Although you may have thought the vampire craze had long since reached critical mass and collapsed under its own bulging excess, it appears the trend has not yet been staked in the heart Walking the line somewhere between the chaste, no-biting-till-marriage vampires of Twilight and the fuck-anything-that-moves vamps of True Blood is Bite Me a Little, a vampire musical by local playwright and composer Arlie Conner.
With a plot both convoluted and clichéd, the performance is akin to watching the cast of Waiting for Guffman attempt to stage The Rocky Horror Picture Show. This is not wholly a bad thing—there is plenty of charm to be found in the so-bad-it's-good comedy genre, and Bite Me does manage a smattering of genuine laughs. Unfortunately, the show gets bogged down in rough transitions and a less-than-believable romance between a virgin and a vampire.
Set mostly within the nightclub Dr. Hurt's Palace of Pain, Bite Me finds 28-year-old boy Ben Davies (Travis Ezell) looking for a venue to host his high school reunion and generally jeez golly-ing his way into dangerous situations. At first determined to win back his high school love, Jenny (Rachel Rosenfield), Ben soon falls for the nightclub's Jessica Rabbit-esque singer Raven Hurt (Sydney Weir). Meanwhile, detective Joe Brookhyser (Martin Brother) is investigating a series of mysterious murders that seem to lead back to Dr. Hurt (Adam Davis). Hijinks ensue and not-so-shocking secrets are revealed through 17 original songs and partially staged readings.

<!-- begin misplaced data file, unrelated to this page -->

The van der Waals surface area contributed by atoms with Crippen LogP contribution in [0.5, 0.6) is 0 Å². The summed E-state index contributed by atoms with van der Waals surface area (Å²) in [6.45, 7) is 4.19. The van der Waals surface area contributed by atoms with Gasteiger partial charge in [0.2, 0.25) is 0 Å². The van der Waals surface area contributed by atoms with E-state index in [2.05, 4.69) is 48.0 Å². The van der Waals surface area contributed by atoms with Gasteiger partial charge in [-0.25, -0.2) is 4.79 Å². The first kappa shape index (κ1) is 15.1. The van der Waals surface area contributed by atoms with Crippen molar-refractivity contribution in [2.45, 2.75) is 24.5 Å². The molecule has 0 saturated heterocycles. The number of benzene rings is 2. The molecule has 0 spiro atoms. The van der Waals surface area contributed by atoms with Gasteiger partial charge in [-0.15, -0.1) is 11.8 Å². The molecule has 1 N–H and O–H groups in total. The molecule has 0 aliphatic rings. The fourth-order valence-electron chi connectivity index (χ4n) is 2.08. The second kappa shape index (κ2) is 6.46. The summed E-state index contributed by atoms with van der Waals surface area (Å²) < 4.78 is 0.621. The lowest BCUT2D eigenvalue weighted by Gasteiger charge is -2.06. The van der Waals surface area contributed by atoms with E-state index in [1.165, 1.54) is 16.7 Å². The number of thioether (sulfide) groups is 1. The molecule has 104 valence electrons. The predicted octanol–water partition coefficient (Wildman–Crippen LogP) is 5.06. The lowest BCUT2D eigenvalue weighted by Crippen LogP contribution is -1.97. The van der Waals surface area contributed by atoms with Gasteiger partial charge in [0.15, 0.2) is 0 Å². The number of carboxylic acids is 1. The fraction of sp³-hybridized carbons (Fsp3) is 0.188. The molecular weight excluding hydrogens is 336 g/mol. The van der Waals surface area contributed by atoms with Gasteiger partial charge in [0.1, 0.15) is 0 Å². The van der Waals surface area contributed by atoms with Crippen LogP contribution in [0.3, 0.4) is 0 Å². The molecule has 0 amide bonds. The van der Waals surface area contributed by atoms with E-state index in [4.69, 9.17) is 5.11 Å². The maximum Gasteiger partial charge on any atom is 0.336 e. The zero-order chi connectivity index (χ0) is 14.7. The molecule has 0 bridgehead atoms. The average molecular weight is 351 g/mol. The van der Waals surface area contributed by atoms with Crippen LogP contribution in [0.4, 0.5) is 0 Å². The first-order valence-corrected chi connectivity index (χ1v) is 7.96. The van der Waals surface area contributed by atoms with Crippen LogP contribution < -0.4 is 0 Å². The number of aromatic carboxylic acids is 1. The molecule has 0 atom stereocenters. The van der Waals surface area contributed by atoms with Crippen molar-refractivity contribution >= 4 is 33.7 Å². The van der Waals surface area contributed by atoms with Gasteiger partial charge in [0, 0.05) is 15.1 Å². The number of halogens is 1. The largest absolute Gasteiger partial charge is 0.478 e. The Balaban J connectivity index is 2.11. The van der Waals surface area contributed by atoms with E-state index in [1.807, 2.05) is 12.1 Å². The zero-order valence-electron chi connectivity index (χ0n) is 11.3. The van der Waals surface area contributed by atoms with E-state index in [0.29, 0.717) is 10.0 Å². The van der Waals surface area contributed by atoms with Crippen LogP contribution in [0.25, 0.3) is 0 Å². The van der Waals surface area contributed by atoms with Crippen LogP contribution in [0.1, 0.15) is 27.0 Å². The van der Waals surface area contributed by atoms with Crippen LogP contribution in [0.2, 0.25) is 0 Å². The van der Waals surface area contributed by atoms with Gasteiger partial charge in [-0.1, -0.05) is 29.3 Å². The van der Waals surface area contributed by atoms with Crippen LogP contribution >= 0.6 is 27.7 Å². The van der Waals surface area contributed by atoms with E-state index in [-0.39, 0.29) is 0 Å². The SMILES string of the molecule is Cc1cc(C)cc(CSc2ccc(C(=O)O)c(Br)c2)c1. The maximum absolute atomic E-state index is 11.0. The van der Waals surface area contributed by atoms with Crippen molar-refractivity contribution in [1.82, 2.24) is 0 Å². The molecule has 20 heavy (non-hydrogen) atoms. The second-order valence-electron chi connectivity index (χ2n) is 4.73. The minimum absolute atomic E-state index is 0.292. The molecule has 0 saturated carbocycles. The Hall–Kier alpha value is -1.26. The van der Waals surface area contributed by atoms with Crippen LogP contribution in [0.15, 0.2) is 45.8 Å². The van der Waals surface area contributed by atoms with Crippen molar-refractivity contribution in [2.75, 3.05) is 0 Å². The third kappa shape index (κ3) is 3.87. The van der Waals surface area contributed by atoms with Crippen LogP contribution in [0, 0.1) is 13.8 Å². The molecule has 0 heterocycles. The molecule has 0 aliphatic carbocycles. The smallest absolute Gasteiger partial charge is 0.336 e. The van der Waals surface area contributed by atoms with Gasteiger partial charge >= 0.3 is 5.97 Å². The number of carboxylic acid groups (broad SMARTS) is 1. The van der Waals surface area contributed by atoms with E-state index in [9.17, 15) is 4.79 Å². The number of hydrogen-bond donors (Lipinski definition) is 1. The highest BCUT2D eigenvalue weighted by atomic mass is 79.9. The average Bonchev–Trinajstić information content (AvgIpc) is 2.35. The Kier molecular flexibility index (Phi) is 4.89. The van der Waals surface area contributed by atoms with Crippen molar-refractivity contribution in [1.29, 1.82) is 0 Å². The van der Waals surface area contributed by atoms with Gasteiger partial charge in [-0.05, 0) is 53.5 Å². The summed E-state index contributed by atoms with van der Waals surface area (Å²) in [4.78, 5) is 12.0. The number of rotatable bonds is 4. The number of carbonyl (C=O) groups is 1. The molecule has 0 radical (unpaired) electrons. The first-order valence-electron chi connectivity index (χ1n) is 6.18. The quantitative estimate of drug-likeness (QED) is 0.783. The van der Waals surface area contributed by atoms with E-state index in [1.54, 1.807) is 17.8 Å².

The success of any musical relies on the music, and here, luckily, Bite Me a Little shows some promise. I even found myself humming the tune to the bouncy number "Forget (@*!#) Jenny" the next day. The real appeal lies in the role of lead vampire Dr. Hurt, whose lust for blood is surpassed only by his lust for the spotlight as he belts several numbers with a Tom Waits growl and impressive showmanship. Unfortunately, the show reprises two of the weakest songs at the end with "Vampire Bounce," a second-rate "Time Warp" knockoff, and "Make Love Work," which rhymes "sky" with "by and by" (cue eye-rolling here).
Performed as part of the Fertile Ground festival, Bite Me a Little may not be opening on Broadway next year, but the enthusiasm in the performances is evident, and we could all use some kitsch in our diet—at least a little.
Look for future performances of Bite Me a Little at bitemealittle.com.